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Racine County sheriff seeks criminal charges against 5 Wisconsin elections commissioners

Schmaling

Racine County Sheriff Christopher Schmaling speaks before one of his sergeants details the department's investigation into allegations of election fraud at Ridgewood Care Center Thursday at the Racine County Sheriff's Office's substation in Yorkville.

RACINE COUNTY — Sheriff Christopher Schmaling is recommending five members of the Wisconsin Elections Commission, three appointed by Democrats and two by Republicans, be criminally charged for having waived the law requiring the use of Special Voting Deputies during elections in 2020, he announced in a Wednesday afternoon news release.

Schmaling, a Republican, criticized Attorney General Josh Kaul, a Democrat, in the news release for not having launched a statewide investigation following the Racine County Sheriff's Office Oct. 28 disclosure of allegations of election fraud having occurred at Mount Pleasant's Ridgewood Care Center after SVDs were not sent in.

Ridgewood staff collected the residents' votes, which typically isn't allowed, but the WEC voted to make a statewide exception due to the COVID-19 pandemic.

"Based upon the failure of Attorney General Josh Kaul to initiate a statewide investigation, I have forwarded charging recommendations to the Racine County District Attorney’s Office for their review," states a release signed by Schmaling and Sgt. Michael Luell, who led the investigation into Ridgewood and also is the RCSO's public information officer. "The recommended charges are for Commissioners Margaret Bostelmann, Julie Glancey, Ann Jacobs, Dean Knudson and Mark Thomsen."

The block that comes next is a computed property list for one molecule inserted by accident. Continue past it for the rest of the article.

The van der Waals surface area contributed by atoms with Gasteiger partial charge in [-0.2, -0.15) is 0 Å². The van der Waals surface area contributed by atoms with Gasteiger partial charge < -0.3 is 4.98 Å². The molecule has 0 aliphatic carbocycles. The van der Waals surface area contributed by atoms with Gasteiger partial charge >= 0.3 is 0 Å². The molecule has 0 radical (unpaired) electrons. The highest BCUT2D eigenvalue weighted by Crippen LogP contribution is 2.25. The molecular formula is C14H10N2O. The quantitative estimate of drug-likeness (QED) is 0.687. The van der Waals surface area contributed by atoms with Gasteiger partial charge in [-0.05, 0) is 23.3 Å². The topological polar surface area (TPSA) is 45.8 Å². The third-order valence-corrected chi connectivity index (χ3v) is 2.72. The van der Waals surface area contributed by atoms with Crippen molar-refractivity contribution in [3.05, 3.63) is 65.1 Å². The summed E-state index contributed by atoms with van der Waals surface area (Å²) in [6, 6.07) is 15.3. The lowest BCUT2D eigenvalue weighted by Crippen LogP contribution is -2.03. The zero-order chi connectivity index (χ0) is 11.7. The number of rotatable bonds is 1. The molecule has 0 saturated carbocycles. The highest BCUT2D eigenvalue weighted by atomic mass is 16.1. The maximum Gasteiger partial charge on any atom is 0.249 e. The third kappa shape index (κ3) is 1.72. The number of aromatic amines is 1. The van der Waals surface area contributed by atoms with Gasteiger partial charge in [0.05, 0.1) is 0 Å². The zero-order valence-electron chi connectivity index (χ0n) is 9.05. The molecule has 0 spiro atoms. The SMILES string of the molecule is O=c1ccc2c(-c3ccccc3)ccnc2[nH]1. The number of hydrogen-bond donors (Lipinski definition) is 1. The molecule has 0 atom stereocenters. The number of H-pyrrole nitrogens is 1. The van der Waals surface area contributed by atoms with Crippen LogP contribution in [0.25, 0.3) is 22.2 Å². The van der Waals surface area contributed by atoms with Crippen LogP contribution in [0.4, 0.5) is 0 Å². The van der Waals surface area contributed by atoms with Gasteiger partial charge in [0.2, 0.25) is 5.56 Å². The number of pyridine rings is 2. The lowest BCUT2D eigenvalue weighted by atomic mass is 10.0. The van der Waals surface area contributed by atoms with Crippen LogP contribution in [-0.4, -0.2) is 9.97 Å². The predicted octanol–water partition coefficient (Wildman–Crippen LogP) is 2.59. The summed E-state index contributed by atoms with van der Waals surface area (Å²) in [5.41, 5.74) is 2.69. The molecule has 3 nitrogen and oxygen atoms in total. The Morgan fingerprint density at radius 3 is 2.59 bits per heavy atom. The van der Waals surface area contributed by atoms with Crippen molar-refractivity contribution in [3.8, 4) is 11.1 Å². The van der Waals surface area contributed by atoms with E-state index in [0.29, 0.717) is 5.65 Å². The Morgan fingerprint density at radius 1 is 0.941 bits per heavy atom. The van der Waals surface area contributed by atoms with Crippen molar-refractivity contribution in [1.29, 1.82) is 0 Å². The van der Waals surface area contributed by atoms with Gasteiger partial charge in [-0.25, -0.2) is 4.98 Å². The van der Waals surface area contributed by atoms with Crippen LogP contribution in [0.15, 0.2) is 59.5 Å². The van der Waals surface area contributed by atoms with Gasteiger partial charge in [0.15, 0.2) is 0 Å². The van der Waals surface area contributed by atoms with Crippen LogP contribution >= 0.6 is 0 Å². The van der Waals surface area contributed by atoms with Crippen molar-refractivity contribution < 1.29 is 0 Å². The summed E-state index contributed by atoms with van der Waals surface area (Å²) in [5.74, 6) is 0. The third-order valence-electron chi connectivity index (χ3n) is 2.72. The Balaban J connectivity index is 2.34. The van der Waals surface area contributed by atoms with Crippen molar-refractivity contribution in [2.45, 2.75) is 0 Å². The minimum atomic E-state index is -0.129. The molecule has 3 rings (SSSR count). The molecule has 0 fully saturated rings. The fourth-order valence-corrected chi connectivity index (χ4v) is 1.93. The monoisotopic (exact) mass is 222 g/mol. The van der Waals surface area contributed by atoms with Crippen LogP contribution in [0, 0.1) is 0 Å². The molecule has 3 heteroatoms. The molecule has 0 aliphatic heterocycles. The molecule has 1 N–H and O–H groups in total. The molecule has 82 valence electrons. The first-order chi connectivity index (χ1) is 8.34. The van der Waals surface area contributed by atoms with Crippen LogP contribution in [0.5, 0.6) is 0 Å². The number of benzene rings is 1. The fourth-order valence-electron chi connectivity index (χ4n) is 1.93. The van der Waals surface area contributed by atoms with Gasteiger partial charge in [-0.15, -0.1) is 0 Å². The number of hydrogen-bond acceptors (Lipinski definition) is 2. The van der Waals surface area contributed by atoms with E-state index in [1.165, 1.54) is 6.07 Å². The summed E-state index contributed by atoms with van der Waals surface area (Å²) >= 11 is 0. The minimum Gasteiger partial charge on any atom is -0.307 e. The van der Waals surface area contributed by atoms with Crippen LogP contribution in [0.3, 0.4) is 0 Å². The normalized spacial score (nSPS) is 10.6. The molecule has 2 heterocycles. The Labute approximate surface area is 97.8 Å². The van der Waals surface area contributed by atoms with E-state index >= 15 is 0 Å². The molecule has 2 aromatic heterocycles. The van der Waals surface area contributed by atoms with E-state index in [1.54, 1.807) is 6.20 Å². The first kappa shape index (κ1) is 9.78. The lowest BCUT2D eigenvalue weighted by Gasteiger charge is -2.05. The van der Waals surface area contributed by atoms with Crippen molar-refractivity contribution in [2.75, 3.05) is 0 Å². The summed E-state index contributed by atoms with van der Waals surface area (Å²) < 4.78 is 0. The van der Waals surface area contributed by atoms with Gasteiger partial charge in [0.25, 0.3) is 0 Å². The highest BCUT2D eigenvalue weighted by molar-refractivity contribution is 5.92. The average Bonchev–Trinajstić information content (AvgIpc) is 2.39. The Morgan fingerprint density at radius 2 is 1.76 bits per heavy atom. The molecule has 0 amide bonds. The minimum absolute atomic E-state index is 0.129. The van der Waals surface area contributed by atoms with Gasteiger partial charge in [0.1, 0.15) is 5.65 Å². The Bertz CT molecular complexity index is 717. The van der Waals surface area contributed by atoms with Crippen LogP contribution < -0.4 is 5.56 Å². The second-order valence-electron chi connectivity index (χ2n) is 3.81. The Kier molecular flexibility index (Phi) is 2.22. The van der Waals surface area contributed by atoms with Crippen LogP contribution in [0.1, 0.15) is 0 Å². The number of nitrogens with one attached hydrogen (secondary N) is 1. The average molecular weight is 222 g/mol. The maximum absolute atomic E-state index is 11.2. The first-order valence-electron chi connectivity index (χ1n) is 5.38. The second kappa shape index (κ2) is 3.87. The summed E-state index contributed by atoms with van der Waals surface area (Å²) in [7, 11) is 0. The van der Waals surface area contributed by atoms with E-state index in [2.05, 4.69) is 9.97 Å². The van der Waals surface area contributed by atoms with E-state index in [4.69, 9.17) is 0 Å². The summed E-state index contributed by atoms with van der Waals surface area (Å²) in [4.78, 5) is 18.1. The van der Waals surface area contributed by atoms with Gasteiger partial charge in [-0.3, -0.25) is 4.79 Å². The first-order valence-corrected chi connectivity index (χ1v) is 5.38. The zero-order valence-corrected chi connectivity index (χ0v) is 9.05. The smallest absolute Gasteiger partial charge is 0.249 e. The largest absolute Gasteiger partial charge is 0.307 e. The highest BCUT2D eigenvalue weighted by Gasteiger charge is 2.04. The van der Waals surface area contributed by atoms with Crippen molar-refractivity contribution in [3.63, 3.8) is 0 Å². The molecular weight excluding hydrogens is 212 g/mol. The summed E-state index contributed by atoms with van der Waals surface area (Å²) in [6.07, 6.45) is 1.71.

Charges were not recommended against Commissioner Bob Spindell, a Republican appointee who voted against waiving the SVD law.

During the Oct. 28 news conference, Schmaling said repeatedly that he was not yet recommending charges, but that he might do so later. Schmaling also repeatedly said he was not trying to overturn the results of the 2020 election and that his staff has no idea how the eight Ridgewood voters at the center of the investigation — whom the investigators allege did not have the mental capacity to vote — voted.

The Journal Times has reached out to the District Attorney's Office, WEC and state Department of Justice for comment.

The WEC has stated that the Racine County Sheriff's Office's conclusions are wrong and that no crimes were committed. They argued that, under Wisconsin law, SVDs are not always necessary to be sent into nursing homes to execute the vote. Under the law, SVDs must make two attempts to execute the vote at nursing homes, and after that those living at nursing homes — regardless of their mental status — can mail in their ballots.

As such, the WEC argued that the law was still followed since it was deemed not possible to both have SVDs go into nursing homes while also following health and safety protocols in place during the COVID-19 pandemic.

WEC Administrator Meagan Wolfe was not mentioned in Wednesday's release.

The charges laid out by the Sheriff's Office would be:

  • Misconduct in public office (felony)
  • Election fraud as an election official assisting with violations (felony)
  • Party to the Crime of Election Fraud – Receive Ballot Non-Election Official (misdemeanor)
  • Party to the crime of election fraud-solicit assistance in violation of Wisconsin statute (misdemeanor)

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